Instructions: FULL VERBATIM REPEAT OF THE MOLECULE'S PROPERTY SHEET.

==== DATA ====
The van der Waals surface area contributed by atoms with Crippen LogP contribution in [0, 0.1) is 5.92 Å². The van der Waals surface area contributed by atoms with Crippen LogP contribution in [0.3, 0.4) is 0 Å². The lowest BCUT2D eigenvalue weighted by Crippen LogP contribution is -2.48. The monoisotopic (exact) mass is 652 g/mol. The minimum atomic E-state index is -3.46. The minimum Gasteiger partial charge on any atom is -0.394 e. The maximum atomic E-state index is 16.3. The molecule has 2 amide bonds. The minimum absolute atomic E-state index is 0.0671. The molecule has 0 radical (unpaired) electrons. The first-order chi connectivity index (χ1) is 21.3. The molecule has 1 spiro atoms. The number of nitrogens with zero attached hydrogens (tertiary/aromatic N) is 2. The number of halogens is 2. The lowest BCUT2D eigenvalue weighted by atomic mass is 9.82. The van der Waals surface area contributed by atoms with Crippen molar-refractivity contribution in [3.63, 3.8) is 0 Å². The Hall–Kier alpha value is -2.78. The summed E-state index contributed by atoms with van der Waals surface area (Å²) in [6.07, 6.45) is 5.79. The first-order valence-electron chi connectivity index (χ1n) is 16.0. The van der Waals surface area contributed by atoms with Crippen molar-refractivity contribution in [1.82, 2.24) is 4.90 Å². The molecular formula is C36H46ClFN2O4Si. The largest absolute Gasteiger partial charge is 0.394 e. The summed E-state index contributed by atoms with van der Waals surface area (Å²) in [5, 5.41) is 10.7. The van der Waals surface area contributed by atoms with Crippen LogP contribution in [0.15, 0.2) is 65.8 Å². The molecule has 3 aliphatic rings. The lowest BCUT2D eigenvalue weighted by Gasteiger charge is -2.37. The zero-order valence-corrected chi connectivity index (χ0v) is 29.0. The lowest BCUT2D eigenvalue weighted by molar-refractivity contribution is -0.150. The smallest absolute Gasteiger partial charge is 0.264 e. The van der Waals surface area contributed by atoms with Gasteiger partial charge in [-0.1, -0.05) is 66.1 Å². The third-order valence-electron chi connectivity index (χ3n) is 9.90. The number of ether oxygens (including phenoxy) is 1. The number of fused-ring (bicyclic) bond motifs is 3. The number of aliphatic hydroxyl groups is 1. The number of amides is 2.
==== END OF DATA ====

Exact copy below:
The van der Waals surface area contributed by atoms with Crippen LogP contribution in [0, 0.1) is 5.92 Å². The van der Waals surface area contributed by atoms with Crippen LogP contribution in [0.3, 0.4) is 0 Å². The lowest BCUT2D eigenvalue weighted by Crippen LogP contribution is -2.48. The monoisotopic (exact) mass is 652 g/mol. The minimum atomic E-state index is -3.46. The minimum Gasteiger partial charge on any atom is -0.394 e. The maximum atomic E-state index is 16.3. The molecule has 2 amide bonds. The minimum absolute atomic E-state index is 0.0671. The molecule has 0 radical (unpaired) electrons. The first-order chi connectivity index (χ1) is 21.3. The molecule has 1 spiro atoms. The number of nitrogens with zero attached hydrogens (tertiary/aromatic N) is 2. The number of halogens is 2. The lowest BCUT2D eigenvalue weighted by atomic mass is 9.82. The van der Waals surface area contributed by atoms with Crippen molar-refractivity contribution in [3.63, 3.8) is 0 Å². The Hall–Kier alpha value is -2.78. The summed E-state index contributed by atoms with van der Waals surface area (Å²) in [6.07, 6.45) is 5.79. The first-order valence-electron chi connectivity index (χ1n) is 16.0. The van der Waals surface area contributed by atoms with Crippen molar-refractivity contribution in [1.82, 2.24) is 4.90 Å². The molecular formula is C36H46ClFN2O4Si. The largest absolute Gasteiger partial charge is 0.394 e. The summed E-state index contributed by atoms with van der Waals surface area (Å²) in [5, 5.41) is 10.7. The van der Waals surface area contributed by atoms with Crippen LogP contribution in [0.15, 0.2) is 65.8 Å². The molecule has 3 aliphatic rings. The lowest BCUT2D eigenvalue weighted by Gasteiger charge is -2.37. The zero-order valence-corrected chi connectivity index (χ0v) is 29.0. The lowest BCUT2D eigenvalue weighted by molar-refractivity contribution is -0.150. The smallest absolute Gasteiger partial charge is 0.264 e. The van der Waals surface area contributed by atoms with Gasteiger partial charge in [-0.1, -0.05) is 66.1 Å². The third-order valence-electron chi connectivity index (χ3n) is 9.90. The number of ether oxygens (including phenoxy) is 1. The number of fused-ring (bicyclic) bond motifs is 3. The number of aliphatic hydroxyl groups is 1. The number of amides is 2.